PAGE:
"They paid for my therapy. They paid for some dental work," she said. "Pretty much whenever there was a need, they met it and took care of it."

Marie says that even now, the staff continues to help her. She has remained friends with the organization's director, who she talks with regularly about paying for her therapy. 

"They have given me diapers or gas cards if I needed it," Marie said. "They're still super involved in my life." 

Marie is going to school full-time and studying sonography while working part-time at her daughter's daycare. She will graduate from school in two years. Additionally, Marie expects her son to live with her and her daughter within three months as she and her parents work on a transition plan.

According to a 2020 report released by the national pro-life lobbying group Susan B. Anthony Pro-Life America and its research arm, the Charlotte Lozier Institute, 2,700 pregnancy centers nationwide provided almost 2 million people with free resources at an estimated value of nearly $270 million in 2019.

A 2017 CLI report estimated that the free resources pregnancy centers offered clients saved communities nearly $161 million annually.

Despite the benefits these groups provide pregnant women and their families, there is in Congress to crack down on what Democrat lawmakers call the "deceptive tactics" of pro-life pregnancy organizations that dissuade women from having abortions. 

Sen. Bob Menendez, D-N.J., introduced the Stop Anti-Abortion Disinformation Act, which claims that pregnancy centers advertise themselves as "providers of comprehensive health care" to prevent abortions.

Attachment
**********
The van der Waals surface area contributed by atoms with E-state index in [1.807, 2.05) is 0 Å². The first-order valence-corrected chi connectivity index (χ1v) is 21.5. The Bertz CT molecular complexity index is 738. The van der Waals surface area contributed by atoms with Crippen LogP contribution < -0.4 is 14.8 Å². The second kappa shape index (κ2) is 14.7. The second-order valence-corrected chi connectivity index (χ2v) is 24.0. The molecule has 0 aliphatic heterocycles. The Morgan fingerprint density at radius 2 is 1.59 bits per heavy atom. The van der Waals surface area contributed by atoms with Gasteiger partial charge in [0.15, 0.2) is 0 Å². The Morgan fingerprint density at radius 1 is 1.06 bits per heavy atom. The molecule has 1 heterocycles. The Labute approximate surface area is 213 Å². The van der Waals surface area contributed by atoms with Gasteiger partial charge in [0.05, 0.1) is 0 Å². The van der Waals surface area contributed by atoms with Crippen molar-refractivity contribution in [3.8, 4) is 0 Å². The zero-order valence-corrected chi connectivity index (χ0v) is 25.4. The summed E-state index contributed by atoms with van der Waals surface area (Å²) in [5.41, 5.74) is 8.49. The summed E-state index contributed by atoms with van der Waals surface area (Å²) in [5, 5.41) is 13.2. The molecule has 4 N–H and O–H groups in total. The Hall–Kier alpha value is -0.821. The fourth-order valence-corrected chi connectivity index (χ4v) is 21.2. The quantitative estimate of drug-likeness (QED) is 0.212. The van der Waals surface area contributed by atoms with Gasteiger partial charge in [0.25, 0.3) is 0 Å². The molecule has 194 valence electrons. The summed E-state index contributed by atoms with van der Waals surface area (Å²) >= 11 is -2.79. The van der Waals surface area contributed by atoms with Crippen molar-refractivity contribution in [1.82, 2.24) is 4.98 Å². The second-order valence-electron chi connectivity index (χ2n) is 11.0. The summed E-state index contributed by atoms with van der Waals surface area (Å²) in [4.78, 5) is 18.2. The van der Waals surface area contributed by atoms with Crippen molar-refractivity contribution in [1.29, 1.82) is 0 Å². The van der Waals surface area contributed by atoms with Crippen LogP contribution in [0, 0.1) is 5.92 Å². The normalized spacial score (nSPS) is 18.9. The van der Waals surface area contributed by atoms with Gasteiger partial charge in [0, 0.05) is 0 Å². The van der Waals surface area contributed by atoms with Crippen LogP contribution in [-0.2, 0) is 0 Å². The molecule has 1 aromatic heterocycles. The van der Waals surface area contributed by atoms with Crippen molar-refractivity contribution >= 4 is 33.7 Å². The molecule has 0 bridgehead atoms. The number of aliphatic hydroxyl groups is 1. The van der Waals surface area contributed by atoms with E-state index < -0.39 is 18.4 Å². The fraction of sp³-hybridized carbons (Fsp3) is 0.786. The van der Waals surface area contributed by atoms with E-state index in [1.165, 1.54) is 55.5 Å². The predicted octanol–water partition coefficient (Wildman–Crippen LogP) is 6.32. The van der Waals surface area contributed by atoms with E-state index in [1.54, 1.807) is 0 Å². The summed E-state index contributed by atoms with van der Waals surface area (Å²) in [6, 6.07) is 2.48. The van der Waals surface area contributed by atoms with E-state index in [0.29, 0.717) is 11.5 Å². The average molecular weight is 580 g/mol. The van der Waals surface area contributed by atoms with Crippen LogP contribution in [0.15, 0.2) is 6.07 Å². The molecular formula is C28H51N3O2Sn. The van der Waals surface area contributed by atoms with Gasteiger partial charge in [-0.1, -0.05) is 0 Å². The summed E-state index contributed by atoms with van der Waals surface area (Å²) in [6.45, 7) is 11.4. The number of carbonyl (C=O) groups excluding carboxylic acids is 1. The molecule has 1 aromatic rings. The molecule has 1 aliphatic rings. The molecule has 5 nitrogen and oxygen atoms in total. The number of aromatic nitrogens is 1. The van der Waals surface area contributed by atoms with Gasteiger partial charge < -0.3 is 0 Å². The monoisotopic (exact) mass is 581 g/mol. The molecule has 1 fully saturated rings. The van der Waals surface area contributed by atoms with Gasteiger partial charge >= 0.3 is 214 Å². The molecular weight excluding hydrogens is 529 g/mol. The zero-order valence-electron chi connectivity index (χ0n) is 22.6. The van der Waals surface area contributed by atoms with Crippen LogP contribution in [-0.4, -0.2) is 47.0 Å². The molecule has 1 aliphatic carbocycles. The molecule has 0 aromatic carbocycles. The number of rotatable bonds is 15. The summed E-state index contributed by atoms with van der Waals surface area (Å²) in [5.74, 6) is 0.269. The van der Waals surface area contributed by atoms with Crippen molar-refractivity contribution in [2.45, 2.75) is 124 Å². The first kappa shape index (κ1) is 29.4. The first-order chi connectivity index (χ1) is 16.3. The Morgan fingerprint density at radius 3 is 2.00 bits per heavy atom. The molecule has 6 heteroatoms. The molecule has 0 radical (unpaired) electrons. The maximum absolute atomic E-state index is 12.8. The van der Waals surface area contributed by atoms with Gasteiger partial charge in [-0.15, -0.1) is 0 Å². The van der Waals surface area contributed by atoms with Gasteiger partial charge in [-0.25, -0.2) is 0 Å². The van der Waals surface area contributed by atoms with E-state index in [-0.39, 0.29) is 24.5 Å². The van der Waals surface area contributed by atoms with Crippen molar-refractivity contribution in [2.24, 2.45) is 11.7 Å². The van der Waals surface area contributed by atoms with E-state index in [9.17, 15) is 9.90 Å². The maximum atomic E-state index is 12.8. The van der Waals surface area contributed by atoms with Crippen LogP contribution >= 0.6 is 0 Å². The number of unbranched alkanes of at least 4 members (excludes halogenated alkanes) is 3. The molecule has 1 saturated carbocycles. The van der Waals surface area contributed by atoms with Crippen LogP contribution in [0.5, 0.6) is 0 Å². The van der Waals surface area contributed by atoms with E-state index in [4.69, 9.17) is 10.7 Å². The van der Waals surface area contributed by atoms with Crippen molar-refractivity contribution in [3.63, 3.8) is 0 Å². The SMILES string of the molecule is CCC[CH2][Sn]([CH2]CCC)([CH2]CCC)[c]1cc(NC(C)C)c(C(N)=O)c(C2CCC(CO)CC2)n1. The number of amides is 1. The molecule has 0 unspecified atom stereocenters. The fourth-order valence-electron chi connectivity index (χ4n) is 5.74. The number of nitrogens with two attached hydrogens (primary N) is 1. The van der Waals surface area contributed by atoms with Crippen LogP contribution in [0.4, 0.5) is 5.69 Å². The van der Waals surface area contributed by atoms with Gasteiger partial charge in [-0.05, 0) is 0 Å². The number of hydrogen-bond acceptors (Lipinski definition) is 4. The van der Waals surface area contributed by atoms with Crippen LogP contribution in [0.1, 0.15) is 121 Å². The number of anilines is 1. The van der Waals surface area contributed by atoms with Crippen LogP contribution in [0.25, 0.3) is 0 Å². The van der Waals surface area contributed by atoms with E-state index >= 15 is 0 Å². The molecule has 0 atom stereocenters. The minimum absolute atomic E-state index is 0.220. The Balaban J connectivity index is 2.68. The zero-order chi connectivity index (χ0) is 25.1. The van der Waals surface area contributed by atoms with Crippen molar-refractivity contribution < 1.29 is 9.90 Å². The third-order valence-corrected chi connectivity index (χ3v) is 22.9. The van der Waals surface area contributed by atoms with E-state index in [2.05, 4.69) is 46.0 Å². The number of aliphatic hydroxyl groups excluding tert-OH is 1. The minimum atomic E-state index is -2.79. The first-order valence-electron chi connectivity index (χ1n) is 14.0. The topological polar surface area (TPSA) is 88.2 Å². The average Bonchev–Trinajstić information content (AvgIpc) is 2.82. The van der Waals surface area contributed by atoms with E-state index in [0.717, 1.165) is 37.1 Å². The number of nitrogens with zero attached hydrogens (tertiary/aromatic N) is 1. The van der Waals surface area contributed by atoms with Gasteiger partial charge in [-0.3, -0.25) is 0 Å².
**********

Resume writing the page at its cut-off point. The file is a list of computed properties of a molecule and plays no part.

If passed, the bill would "direct the Federal Trade Commission to prescribe rules prohibiting disinformation in the advertising of abortion services."

Sen. Elizabeth Warren, D-Mass., a cosponsor of the bill, went as far as to claim that pregnancy centers "torture" women and should be shut down. 

In a July 6 Twitter post, Warren expressed concern that pregnancy centers outnumber abortion facilities "3 to 1" in Massachusetts. 

"We must do everything to protect Americans seeking reproductive care," Warren wrote.

Democrat members of Congress also called on Google to make it more difficult for users to find pro-life pregnancy centers online. 

The politician's efforts against pro-life centers come as several pro-life organizations nationwide have been targeted with firebombings and other acts of vandalism after a draft opinion was released in May showing that the Supreme Court was poised to overturn Roe v. Wade.

The CompassCare pro-life pregnancy center in Amherst, New York, was firebombed on June 7. The act was alleged to have been carried out by activists affiliated with Jane's Revenge. This group also claimed responsibility for other acts of vandalism, including the firebombing of a pro-life lobbying group's office in Madison, Wisconsin. CompassCare re-opened about two months later in August. 

After the firebombing, New York Gov. Kathy Hochul signed a law asking the New York State Department of Health to conduct a study and issue a report "examining the unmet health and resource needs facing pregnant people in New York and the impact of limited service pregnancy centers" that don't refer patients for abortion.

CompasCare CEO Jim Harden told CP that the bill essentially was the state government's way of saying that it will not be "investigating the arsonists but investigating the victims."

"[It's] not just a physical attack but a legislative attack and a PR attack as well as leveraging ... chief law enforcement officers and attorneys general to attack pro-life pregnancy centers," Harden said. "We haven't done anything wrong and the only thing we've done is provide ethical medical care and comprehensive community support to women in need for free without any state or federal money being invested in us."